I can only write for seventy minutes at a clip because, despite the stimulation my brain gets from the act, it starts to become painful. Like brain on fire painful. Like if I don’t stop writing now and walk away, I’ll probably end up getting up from here and chugging two beers in quick succession just for a different feeling than the one I am feeling now. That part hasn’t changed since I set about fixing my brain. I only mention the above personal history stuff to sort of establish that the routines and workarounds I’ve come up with to counteract my brain’s inability to focus had been working when writing fiction because the broken parts of my brain fed the fiction-writing-stimulation-seeking in a kind of perfect symbiosis. But then I had to fuck it all up. I had to try and fix the broken parts to help save the things that needed saving which then sort of broke the fixed parts.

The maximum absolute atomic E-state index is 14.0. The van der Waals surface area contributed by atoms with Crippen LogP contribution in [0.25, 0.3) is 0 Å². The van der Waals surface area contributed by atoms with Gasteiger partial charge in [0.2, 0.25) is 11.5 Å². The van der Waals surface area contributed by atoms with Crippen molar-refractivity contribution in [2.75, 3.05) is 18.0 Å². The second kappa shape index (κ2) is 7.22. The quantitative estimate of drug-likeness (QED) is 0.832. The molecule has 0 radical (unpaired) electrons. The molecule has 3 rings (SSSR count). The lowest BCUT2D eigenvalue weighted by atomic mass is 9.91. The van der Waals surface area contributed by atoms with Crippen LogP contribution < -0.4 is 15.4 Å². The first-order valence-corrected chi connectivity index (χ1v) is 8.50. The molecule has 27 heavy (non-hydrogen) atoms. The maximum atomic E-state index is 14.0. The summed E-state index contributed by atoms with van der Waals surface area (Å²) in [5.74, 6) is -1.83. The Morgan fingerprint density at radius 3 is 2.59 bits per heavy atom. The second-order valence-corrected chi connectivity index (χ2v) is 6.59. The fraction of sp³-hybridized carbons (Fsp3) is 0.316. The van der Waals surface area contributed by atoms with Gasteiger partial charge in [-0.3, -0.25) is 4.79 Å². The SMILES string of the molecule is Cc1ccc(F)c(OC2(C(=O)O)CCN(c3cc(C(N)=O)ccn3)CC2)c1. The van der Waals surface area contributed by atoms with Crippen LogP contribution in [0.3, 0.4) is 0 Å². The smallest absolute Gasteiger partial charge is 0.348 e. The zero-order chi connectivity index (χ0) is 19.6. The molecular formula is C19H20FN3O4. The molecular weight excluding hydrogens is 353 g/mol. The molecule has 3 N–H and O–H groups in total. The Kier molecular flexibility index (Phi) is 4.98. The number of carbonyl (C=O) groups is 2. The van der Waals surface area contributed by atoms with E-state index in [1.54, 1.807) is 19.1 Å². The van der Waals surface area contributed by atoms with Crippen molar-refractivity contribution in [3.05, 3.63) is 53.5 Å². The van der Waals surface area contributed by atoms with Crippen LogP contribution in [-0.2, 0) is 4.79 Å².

(BTW before I set out to try and fix my brain I would get that same painful feeling if I were to, say, engage in a conversation with someone I love dearly and find interesting and amusing and just generally lovely, and, say, during that conversation, they decided to speak for more than thirty seconds straight, and then I’d start visibly looking uncomfortable, and then I’d start racing in my brain, and then I’d start finishing their sentences because I know what they are going to say because there are only so many ways to finish the sentence they’ve started and though while I may not get the wording correct, the spirit of where they’re going is obvious, and I had something I wanted to add forty-seven seconds ago, and if they don’t stop talking soon and give my attention and concentration a break I might just end up starting a fight with them for no other reason than my brain needed a different kind of feeling just now; hence, the trying to fix my brain.)